Evidence of a Pre-Angiosperm Origin of Endosperm: Implications for the Evolution of Flowering Plants

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Science  17 Jan 1992:
Vol. 255, Issue 5042, pp. 336-339
DOI: 10.1126/science.255.5042.336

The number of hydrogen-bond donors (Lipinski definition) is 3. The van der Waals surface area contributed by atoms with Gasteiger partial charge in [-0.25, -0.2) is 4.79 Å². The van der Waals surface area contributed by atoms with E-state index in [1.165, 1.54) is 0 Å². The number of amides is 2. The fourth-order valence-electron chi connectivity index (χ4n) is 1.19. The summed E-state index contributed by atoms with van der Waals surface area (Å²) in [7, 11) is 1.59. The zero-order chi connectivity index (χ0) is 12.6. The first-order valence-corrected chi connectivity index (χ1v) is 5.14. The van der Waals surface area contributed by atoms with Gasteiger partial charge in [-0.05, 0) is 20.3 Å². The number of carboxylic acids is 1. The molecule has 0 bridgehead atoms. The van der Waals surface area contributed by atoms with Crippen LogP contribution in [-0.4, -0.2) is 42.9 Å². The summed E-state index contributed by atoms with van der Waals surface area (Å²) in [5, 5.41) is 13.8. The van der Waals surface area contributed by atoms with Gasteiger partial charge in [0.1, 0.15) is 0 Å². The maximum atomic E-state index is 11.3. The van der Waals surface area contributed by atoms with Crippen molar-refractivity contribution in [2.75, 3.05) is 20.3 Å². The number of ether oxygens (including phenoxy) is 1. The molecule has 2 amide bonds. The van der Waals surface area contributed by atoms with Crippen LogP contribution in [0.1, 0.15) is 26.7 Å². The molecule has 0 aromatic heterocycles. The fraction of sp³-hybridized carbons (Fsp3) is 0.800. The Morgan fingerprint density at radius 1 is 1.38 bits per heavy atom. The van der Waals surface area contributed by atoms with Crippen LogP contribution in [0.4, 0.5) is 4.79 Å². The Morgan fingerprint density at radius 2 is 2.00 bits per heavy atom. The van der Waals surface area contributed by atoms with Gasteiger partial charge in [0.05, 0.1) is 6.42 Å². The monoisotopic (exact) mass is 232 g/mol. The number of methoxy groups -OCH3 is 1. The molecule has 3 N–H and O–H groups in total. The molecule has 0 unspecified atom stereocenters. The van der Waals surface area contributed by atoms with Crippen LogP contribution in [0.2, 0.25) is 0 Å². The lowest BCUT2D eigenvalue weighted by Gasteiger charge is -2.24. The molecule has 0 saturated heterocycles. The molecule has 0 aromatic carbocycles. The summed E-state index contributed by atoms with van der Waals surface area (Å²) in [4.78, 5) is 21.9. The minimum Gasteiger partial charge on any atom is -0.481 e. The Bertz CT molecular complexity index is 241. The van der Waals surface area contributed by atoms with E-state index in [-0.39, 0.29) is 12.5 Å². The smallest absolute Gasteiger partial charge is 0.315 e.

The formation of a polyploid endosperm tissue has long been considered a unique and defining feature (autapomorphy) of angiosperms. Contemporaneous with the fertilization of an egg nucleus by a sperm nucleus in Ephedra trifurca (a nonflowering seed plant closely related to angiosperms), a second fertilization event has previously been shown to occur between a second sperm nucleus and the sister nucleus of the egg nucleus. Development of the second fertilization product is now shown to be fundamentally similar to that of endosperm in primitive flowering plants: both are characterized by an initial period of free nuclear proliferation followed by a process of cellularization. In Ephedra, however, the second fertilization product ultimately yields additional embryos. If double fertilization in Ephedra and angiosperms is evolutionarily homologous, it is likely that endosperm evolved from a supernumerary fertilization event that originally produced embryos into one that produced a specialized nonembryo tissue dedicated to the nourishment of the zygotic embryo.

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